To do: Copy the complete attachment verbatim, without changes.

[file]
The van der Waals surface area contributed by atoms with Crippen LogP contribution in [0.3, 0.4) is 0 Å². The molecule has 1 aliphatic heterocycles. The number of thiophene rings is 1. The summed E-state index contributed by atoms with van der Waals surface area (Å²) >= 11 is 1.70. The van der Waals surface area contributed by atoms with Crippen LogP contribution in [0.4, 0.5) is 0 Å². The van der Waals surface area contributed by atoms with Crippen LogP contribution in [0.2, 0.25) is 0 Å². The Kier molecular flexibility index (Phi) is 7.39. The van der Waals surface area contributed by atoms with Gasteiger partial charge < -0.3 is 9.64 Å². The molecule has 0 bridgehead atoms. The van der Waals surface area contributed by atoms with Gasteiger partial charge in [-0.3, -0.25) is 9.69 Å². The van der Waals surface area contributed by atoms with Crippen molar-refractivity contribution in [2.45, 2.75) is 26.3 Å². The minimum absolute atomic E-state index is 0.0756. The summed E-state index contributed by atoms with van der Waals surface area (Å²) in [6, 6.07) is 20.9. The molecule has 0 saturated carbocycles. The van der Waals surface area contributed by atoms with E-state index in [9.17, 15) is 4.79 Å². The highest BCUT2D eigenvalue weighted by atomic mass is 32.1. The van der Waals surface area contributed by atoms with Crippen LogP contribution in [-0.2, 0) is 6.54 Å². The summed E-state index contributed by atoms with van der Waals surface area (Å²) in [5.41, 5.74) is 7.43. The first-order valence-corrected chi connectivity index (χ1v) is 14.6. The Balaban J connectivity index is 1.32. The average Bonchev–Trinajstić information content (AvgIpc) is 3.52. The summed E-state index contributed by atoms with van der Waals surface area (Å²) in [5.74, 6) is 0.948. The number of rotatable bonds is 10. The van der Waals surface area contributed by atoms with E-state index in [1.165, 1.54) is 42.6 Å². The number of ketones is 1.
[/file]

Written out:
The van der Waals surface area contributed by atoms with Crippen LogP contribution in [0.3, 0.4) is 0 Å². The molecule has 1 aliphatic heterocycles. The number of thiophene rings is 1. The summed E-state index contributed by atoms with van der Waals surface area (Å²) >= 11 is 1.70. The van der Waals surface area contributed by atoms with Crippen LogP contribution in [0.4, 0.5) is 0 Å². The van der Waals surface area contributed by atoms with Crippen LogP contribution in [0.2, 0.25) is 0 Å². The Kier molecular flexibility index (Phi) is 7.39. The van der Waals surface area contributed by atoms with Gasteiger partial charge < -0.3 is 9.64 Å². The molecule has 0 bridgehead atoms. The van der Waals surface area contributed by atoms with Gasteiger partial charge in [-0.3, -0.25) is 9.69 Å². The van der Waals surface area contributed by atoms with Crippen molar-refractivity contribution in [2.45, 2.75) is 26.3 Å². The minimum absolute atomic E-state index is 0.0756. The summed E-state index contributed by atoms with van der Waals surface area (Å²) in [6, 6.07) is 20.9. The molecule has 0 saturated carbocycles. The van der Waals surface area contributed by atoms with E-state index in [9.17, 15) is 4.79 Å². The highest BCUT2D eigenvalue weighted by atomic mass is 32.1. The van der Waals surface area contributed by atoms with Crippen LogP contribution in [-0.2, 0) is 6.54 Å². The summed E-state index contributed by atoms with van der Waals surface area (Å²) in [5.41, 5.74) is 7.43. The first-order valence-corrected chi connectivity index (χ1v) is 14.6. The Balaban J connectivity index is 1.32. The average Bonchev–Trinajstić information content (AvgIpc) is 3.52. The summed E-state index contributed by atoms with van der Waals surface area (Å²) in [5.74, 6) is 0.948. The number of rotatable bonds is 10. The van der Waals surface area contributed by atoms with E-state index in [1.165, 1.54) is 42.6 Å². The number of ketones is 1.